through their microscopes, the peculiai
cell and spiral coil of the animal; but on
carefully examining them I have only
observed, blended with the tissue an'l
minuto salt crystals, the entombed ani
nial, evidently as destitute of life as the
structure in which it was embedded.
"It is claimed by most trichinie ob
servers that the process of generation
and birth of this little animal invaria
bly takes place in the stomach and in
testinal canal, and that within a few
days from its birth it has so matured as
to penetrato the walls of the intestines
and rapidly make its way through the
various intervening structures to the re
mote muscular tissue of the animal it in
fects, there to be speedily encysted and
endowed with a subsequent dormant ex
istence of several years, during which
time its reseuco occasions little or
no inconveience. Of this theorv
of the life and mevements <'
this little worm I can only say that it
involves an almost unparralleled excep
reption to the law generally regarded as
determining animal life, and ought not
to be a;cepted but upon the most posi
tive proof. The law governing parasit
ic existence in living tissue usually in
volves the speedy death of the parasite
after the pabilum upon which it feeds
has passed from under the domain of
vital force; hence, unless this tiny worm
ronstitutes an exception to this law, its
life must be short after the organic strue
ture upon which it feeds has ceased to
Consul Wilson very pertinently adds
that "if salt really kills trichinm, and of
't I have scarcely a doubt, it is evidently
a great injustice on the part of foreign
governments to lay an embargo on our
pork produet, which of all others, in
rder to secure it against decomposition
n a long journey to foreign markets, is
better salted than that of any other
,ountry. "-Acienific Am rican..
Barb-Wire for Fences.
For many years the manufactme of
blrb-wire for tfenees has been controlled
by one firm. Favored 1 its wealth and
materprise, it taiinc'd possession of m1or.'
than one lundra'd difWlerent patents cover
ing the making of this nrticle and has
reap ed a handsome profit inl royalties by
elling the privilege of using these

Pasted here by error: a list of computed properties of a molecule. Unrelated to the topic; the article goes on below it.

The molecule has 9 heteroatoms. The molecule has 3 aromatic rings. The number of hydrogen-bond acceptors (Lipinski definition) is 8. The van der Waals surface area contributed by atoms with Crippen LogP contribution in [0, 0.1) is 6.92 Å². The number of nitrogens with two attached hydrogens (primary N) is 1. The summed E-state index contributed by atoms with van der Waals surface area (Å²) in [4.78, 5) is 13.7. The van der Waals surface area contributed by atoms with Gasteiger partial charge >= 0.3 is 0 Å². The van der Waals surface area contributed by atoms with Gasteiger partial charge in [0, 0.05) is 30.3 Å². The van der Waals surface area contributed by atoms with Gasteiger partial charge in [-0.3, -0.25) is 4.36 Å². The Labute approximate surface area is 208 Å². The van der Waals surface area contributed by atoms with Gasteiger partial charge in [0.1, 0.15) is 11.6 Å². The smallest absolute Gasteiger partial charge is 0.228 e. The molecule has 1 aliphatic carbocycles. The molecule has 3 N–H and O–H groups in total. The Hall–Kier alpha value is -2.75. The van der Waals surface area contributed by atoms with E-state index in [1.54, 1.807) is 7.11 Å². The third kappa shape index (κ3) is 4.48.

patenits. Sone idea of the importance
of this maanufactiure mny be gained from
the fact that upwarl of twelve hundred
mile: of wire arc made daily. In soene
of thle Western States, where t imber is
scarce, wire is almost whoilly used, and
lhe laws even comphel a man to surround
his land with such a fence, prescribinig
the height and the number of strands.
Uinluiekily for the conitiinuaniei of this
moiiopoly, its conditions have 1beeni
ab used, and thIiis has raised a strong
feeliog against it amonig farmers whli
usMe thle wire and manufactuirersi wh'o aire
fo rced to pay thle royalty. These lat ter
thave cominued their forces aind are (d?
mandinig a reduoct ion of at least one-lnil
in the royalty, and iare likelv to obtain
it. Theire is, however, no reason to lie
lieve that this will result ini any benefIit
to) the farnwr, to whom the fencing hias
bieen iso hl at hiighier prices t ium i were de
inumided of thle foreign onisilume.
A recenlt decision of thle Uiuted State.~
Circunit Court has st ruck a 1blow att thi h
moopoly, and iuder it any one has th<(
right to nunmfiiactuire the wire and alsi
the machinery used in mikiing it.
miilla sprinig uil Prices must conio down
anod then the firmer, too, will gain hhi
After- hIs Idberty.
TIhue milit ary c opany w-h i< h recently
Nortliwr citie haMls a publdic attractioi
in its armo,ry, says %T. Quad;o, ii a lettel
fro ui ew Orleanihcus. Th'e men hav<
gathered together maniiy interestiint
rlies of warli, ince in g hattlhe tIage
documien ts anid photioraphis, and oni
enni fill ini a long Ionur wit hout xhuaust
ing the museum. Doiri ;g t Ihe w.r, at
while a large niumb'e: of Coifedlerat
ofliceers werei coonline<d in ,Johi.son'
island, a " reh"1 whiit1! cut a wcxde
musket, got possessioi (of a blue ";ei
coat, and 0ono nigh't when the guar
c'ame aloiig he( fe~ili in1 an archied alon
with the squiai, iiieindinig to raako
b reaik whleni ebanie ioffered. T1hie oppor
I oiiity did niot (come1, andl whein the coi
poiril found lie had one ma:n too mai;
Ihis susp1 iiou(Is wire arouisedl and th
rick (I isco veredl. Thie b ogus muiis.e
used 01pon1 that oci('ois one11 of t .i
reliesM to lie fiumnd in the museum.
A (Arersiu (CAusaa TI1Ouvarm. -F
severa2l days th lie k Tslaiid water-worki
hi:.v been pral iict icalhly uiseless. The i au
thiii ties telegrap~hued to Ira H1o1lly, a
heihvinta couic'iihl ani exm nail li I
iial' a seial report to the Ciiy Coiui